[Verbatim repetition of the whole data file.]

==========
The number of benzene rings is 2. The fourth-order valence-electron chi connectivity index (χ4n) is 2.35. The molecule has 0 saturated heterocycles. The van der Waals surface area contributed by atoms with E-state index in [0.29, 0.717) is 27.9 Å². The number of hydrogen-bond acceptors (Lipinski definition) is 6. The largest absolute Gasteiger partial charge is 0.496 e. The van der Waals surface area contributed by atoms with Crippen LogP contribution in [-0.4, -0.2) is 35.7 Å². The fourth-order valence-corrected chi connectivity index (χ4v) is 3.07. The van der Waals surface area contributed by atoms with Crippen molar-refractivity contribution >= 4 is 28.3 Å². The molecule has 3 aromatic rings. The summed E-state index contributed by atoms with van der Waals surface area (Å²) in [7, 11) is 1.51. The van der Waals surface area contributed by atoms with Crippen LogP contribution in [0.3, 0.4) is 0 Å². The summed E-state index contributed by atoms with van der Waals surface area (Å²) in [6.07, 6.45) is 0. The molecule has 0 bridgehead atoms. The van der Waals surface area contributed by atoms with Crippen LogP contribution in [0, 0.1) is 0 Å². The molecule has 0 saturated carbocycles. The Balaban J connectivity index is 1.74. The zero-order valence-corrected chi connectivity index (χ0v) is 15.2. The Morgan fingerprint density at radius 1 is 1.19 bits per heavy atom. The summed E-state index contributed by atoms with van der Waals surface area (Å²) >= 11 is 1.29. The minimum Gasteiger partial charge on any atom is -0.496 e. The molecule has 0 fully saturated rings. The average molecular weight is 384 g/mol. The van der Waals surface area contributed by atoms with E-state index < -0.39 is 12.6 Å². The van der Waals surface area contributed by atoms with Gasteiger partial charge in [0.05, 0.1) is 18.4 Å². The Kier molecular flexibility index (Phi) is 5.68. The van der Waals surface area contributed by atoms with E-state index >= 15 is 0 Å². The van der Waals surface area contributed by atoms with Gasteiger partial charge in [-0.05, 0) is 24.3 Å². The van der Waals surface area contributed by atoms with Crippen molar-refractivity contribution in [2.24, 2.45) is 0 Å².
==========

The number of benzene rings is 2. The fourth-order valence-electron chi connectivity index (χ4n) is 2.35. The molecule has 0 saturated heterocycles. The van der Waals surface area contributed by atoms with E-state index in [0.29, 0.717) is 27.9 Å². The number of hydrogen-bond acceptors (Lipinski definition) is 6. The largest absolute Gasteiger partial charge is 0.496 e. The van der Waals surface area contributed by atoms with Crippen LogP contribution in [-0.4, -0.2) is 35.7 Å². The fourth-order valence-corrected chi connectivity index (χ4v) is 3.07. The van der Waals surface area contributed by atoms with Crippen molar-refractivity contribution >= 4 is 28.3 Å². The molecule has 3 aromatic rings. The summed E-state index contributed by atoms with van der Waals surface area (Å²) in [7, 11) is 1.51. The van der Waals surface area contributed by atoms with Crippen LogP contribution in [0.3, 0.4) is 0 Å². The summed E-state index contributed by atoms with van der Waals surface area (Å²) in [6.07, 6.45) is 0. The molecule has 0 bridgehead atoms. The van der Waals surface area contributed by atoms with Crippen LogP contribution in [0, 0.1) is 0 Å². The molecule has 0 saturated carbocycles. The Balaban J connectivity index is 1.74. The zero-order valence-corrected chi connectivity index (χ0v) is 15.2. The Morgan fingerprint density at radius 1 is 1.19 bits per heavy atom. The summed E-state index contributed by atoms with van der Waals surface area (Å²) >= 11 is 1.29. The minimum Gasteiger partial charge on any atom is -0.496 e. The molecule has 0 fully saturated rings. The average molecular weight is 384 g/mol. The van der Waals surface area contributed by atoms with E-state index < -0.39 is 12.6 Å². The van der Waals surface area contributed by atoms with Gasteiger partial charge in [0.05, 0.1) is 18.4 Å². The Kier molecular flexibility index (Phi) is 5.68. The van der Waals surface area contributed by atoms with E-state index >= 15 is 0 Å². The van der Waals surface area contributed by atoms with Gasteiger partial charge in [-0.05, 0) is 24.3 Å². The van der Waals surface area contributed by atoms with Crippen molar-refractivity contribution in [2.24, 2.45) is 0 Å².